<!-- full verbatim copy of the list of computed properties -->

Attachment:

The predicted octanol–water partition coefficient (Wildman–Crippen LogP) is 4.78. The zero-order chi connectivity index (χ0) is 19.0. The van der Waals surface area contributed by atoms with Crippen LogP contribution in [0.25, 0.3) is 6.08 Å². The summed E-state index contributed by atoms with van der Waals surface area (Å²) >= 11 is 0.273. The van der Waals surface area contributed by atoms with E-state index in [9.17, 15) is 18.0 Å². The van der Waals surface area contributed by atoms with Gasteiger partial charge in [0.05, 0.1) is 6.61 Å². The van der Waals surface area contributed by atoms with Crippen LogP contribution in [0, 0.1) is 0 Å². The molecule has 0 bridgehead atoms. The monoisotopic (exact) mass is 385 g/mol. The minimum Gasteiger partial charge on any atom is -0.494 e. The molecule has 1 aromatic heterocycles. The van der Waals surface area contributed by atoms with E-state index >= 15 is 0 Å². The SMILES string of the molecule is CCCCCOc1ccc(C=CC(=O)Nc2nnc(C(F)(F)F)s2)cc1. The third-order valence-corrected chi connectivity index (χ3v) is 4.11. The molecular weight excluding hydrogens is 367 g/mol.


The predicted octanol–water partition coefficient (Wildman–Crippen LogP) is 4.78. The zero-order chi connectivity index (χ0) is 19.0. The van der Waals surface area contributed by atoms with Crippen LogP contribution in [0.25, 0.3) is 6.08 Å². The summed E-state index contributed by atoms with van der Waals surface area (Å²) >= 11 is 0.273. The van der Waals surface area contributed by atoms with E-state index in [9.17, 15) is 18.0 Å². The van der Waals surface area contributed by atoms with Gasteiger partial charge in [0.05, 0.1) is 6.61 Å². The van der Waals surface area contributed by atoms with Crippen LogP contribution in [0, 0.1) is 0 Å². The molecule has 0 bridgehead atoms. The monoisotopic (exact) mass is 385 g/mol. The minimum Gasteiger partial charge on any atom is -0.494 e. The molecule has 1 aromatic heterocycles. The van der Waals surface area contributed by atoms with E-state index >= 15 is 0 Å². The SMILES string of the molecule is CCCCCOc1ccc(C=CC(=O)Nc2nnc(C(F)(F)F)s2)cc1. The third-order valence-corrected chi connectivity index (χ3v) is 4.11. The molecular weight excluding hydrogens is 367 g/mol.